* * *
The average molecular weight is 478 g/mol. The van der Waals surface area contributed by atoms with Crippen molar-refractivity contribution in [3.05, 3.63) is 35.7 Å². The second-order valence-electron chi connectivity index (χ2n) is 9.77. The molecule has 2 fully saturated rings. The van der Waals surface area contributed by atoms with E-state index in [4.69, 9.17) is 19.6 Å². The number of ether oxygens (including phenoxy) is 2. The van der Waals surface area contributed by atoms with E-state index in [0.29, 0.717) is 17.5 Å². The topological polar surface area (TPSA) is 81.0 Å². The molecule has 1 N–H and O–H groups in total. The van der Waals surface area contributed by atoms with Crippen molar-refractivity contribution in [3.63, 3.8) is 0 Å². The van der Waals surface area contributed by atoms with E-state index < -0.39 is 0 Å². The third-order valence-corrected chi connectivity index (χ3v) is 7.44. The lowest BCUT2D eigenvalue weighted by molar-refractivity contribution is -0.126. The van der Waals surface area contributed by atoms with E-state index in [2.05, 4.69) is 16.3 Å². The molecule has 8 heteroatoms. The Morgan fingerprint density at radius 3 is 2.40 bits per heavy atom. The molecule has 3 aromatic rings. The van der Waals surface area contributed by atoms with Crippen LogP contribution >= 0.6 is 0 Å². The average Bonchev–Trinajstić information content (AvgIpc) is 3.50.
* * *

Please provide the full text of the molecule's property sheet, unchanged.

The average molecular weight is 478 g/mol. The van der Waals surface area contributed by atoms with Crippen molar-refractivity contribution in [3.05, 3.63) is 35.7 Å². The second-order valence-electron chi connectivity index (χ2n) is 9.77. The molecule has 2 fully saturated rings. The van der Waals surface area contributed by atoms with E-state index in [4.69, 9.17) is 19.6 Å². The number of ether oxygens (including phenoxy) is 2. The van der Waals surface area contributed by atoms with E-state index in [0.29, 0.717) is 17.5 Å². The topological polar surface area (TPSA) is 81.0 Å². The molecule has 1 N–H and O–H groups in total. The van der Waals surface area contributed by atoms with Crippen molar-refractivity contribution in [3.63, 3.8) is 0 Å². The van der Waals surface area contributed by atoms with E-state index < -0.39 is 0 Å². The third-order valence-corrected chi connectivity index (χ3v) is 7.44. The lowest BCUT2D eigenvalue weighted by molar-refractivity contribution is -0.126. The van der Waals surface area contributed by atoms with E-state index in [2.05, 4.69) is 16.3 Å². The molecule has 8 heteroatoms. The Morgan fingerprint density at radius 3 is 2.40 bits per heavy atom. The molecule has 3 aromatic rings. The van der Waals surface area contributed by atoms with Crippen LogP contribution >= 0.6 is 0 Å². The average Bonchev–Trinajstić information content (AvgIpc) is 3.50.